¶ 7 In this case, Mr. Cook's pickup truck collided with a Tarbert logging truck being driven by Shane Bean on a primitive road2in Stevens County one morning in February 2009. It is undisputed that the accident occurred on a particularly narrow stretch of the road on a blind curve, and

190 Wash.App. 453

that packed snow and ice on the road was very slippery that morning.

¶ 8 Mr. Cook was badly injured in the accident, and his pickup truck was totaled. He retained a lawyer to explore the possibility of legal action. By March 17, 2009, American Forest Casualty Insurance Company, which insured Tarbert, had received a letter from Mr. Cook's lawyer F. Dayle Andersen providing notice of a claim. A claims administrator for the insurer acknowledged the claim on March 18 and stated that a liability investigation was underway.

¶ 9 At the time, the GMC truck—which was registered in the name of Mr. Cook's sister, Gina Cook, and was owned by her limited liability company—was being stored in a shed belonging to Mr. Cook's son, Joshua.3Mr. Andersen told Joshua to maintain the vehicle as it was and to keep it indoors until further notice. On March 25, 2009, Mr.

360 P.3d 859

Cook and Mr. Andersen traveled to the shed with Dr. Richard Gill, a mechanical engineer and human factors specialist retained on Mr. Cook's behalf by Mr. Andersen, to inspect the truck. Dr. Gill took crush measurements and photographs.

¶ 10 Dr. Gill did not remove the ACM from the truck or download any data from it. When later deposed, he testified that he was familiar with event data recorders such as the ACM and with “the improvements that have been made over time with them[,] ... the variability in terms of the types of data that's recorded[, and] ... the limitations of them,” but that he was not qualified to download their data. CP at 284. He testified that he had become more familiar with them between 2009 and the 2012 date of his deposition, but that he had worked on cases even before March 2009 in which one of the experts had downloaded data from an event data recorder. He testified that while he was not

190 Wash.App. 454

qualified to download such data, he “certainly considered it both pro and con” when the data had been downloaded by someone else. Id.

¶ 11 In February 2010, Mr. Andersen served Stevens County with the statutorily required presuit notice that the Cooks asserted a tort claim against the county for negligent plowing of the road. SeeRCW 4.96.020. The Cooks contended that the county had failed to plow a swath through the snow and ice that was as wide as the roadway, leaving the plowed roadbed too narrow for the traffic for which the road was designed.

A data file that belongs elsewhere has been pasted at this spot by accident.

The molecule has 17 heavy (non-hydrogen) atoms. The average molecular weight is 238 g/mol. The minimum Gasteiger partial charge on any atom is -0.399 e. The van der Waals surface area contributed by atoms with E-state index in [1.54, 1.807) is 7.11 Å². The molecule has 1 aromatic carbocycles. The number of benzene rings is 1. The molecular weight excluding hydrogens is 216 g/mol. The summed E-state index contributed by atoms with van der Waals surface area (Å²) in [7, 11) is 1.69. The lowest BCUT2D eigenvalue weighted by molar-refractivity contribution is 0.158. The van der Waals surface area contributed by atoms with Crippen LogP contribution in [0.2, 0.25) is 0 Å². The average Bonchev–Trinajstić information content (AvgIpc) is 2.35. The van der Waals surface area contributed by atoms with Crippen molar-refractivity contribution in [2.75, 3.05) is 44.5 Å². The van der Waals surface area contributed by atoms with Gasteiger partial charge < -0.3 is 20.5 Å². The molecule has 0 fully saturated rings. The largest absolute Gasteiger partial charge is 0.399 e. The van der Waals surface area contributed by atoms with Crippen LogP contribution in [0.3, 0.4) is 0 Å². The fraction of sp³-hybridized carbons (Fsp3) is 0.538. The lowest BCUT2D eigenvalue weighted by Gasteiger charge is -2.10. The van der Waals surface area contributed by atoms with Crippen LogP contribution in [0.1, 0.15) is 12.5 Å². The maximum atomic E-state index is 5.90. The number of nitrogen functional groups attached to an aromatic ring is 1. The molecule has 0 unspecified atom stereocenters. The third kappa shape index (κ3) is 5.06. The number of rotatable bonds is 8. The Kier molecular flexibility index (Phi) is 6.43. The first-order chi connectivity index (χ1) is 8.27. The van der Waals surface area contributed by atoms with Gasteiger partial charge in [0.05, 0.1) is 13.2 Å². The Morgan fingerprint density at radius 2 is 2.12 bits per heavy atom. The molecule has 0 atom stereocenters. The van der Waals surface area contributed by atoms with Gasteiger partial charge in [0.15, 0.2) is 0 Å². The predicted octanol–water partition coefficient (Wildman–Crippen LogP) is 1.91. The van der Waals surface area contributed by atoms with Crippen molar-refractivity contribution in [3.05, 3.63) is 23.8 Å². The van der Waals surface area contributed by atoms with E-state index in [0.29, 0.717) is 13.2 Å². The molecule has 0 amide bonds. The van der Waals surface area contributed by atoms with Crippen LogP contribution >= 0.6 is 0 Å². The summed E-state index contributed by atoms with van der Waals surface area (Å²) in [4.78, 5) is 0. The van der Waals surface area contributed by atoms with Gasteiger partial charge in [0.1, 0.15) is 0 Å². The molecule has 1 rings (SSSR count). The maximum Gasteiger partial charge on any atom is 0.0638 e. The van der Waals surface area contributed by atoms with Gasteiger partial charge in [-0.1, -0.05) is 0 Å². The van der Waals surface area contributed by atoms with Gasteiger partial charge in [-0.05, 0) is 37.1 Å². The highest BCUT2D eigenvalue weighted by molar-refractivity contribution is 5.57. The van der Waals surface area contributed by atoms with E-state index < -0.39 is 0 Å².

¶ 12 The county did not acknowledge liability in response to the statutory notice, and in December 2010 Mr. Cook filed his complaint for negligence against Tarbert, Mr. Bean, and Stevens County.4

¶ 13 Stevens County initially defended with a motion for summary judgment, evidently based on the “primitive” status of the road on which the accident occurred. After that motion was denied, the county asked the Cooks for the opportunity to examine the GMC pickup truck, through electronic mail sent by the county's lawyer in February 2012.

¶ 14 By the time of the county's request, the pickup truck had been “parted out” and sold. In a deposition later taken of Joshua, he testified that he could not recall precisely when he sought permission from Mr. Andersen to get rid of the truck. He provided two inconsistent answers that were never clarified. Based on those inconsistent answers, his parting out and selling of the truck took place either during a one-year period that began in the winter of 2009–10 or during a one-year period that began in August or September 2010.

¶ 15 Dr. Gill prepared a written report in September 2012 that included his opinion that Mr. Cook was traveling

190 Wash.App. 455

at a slower and safer speed than Mr. Bean at the time of the accident. Accusing the Cooks of spoliation, Stevens County filed a motion asking the trial court to preclude Dr. Gill from offering opinion testimony about Mr. Cook's speed before and at the time of the collision and to instruct the jury that the parting out of the pickup mandated an inference that the evidence, had it been preserved, would have been unfavorable to the Cooks' position. Tarbert joined in Stevens County's motion.

¶ 16 In support of the spoliation motion, Stevens County and Tarbert contended that Mr. Cook's lawyer gave Joshua permission to part out the truck and sell it for no good reason, aware that the defendants would probably want to examine it. They also contended that Dr. Gill's awareness of the ACM as a source of valuable information on speed should be imputed to the Cooks and their lawyer.

¶ 17 The Cooks argued that they retained the...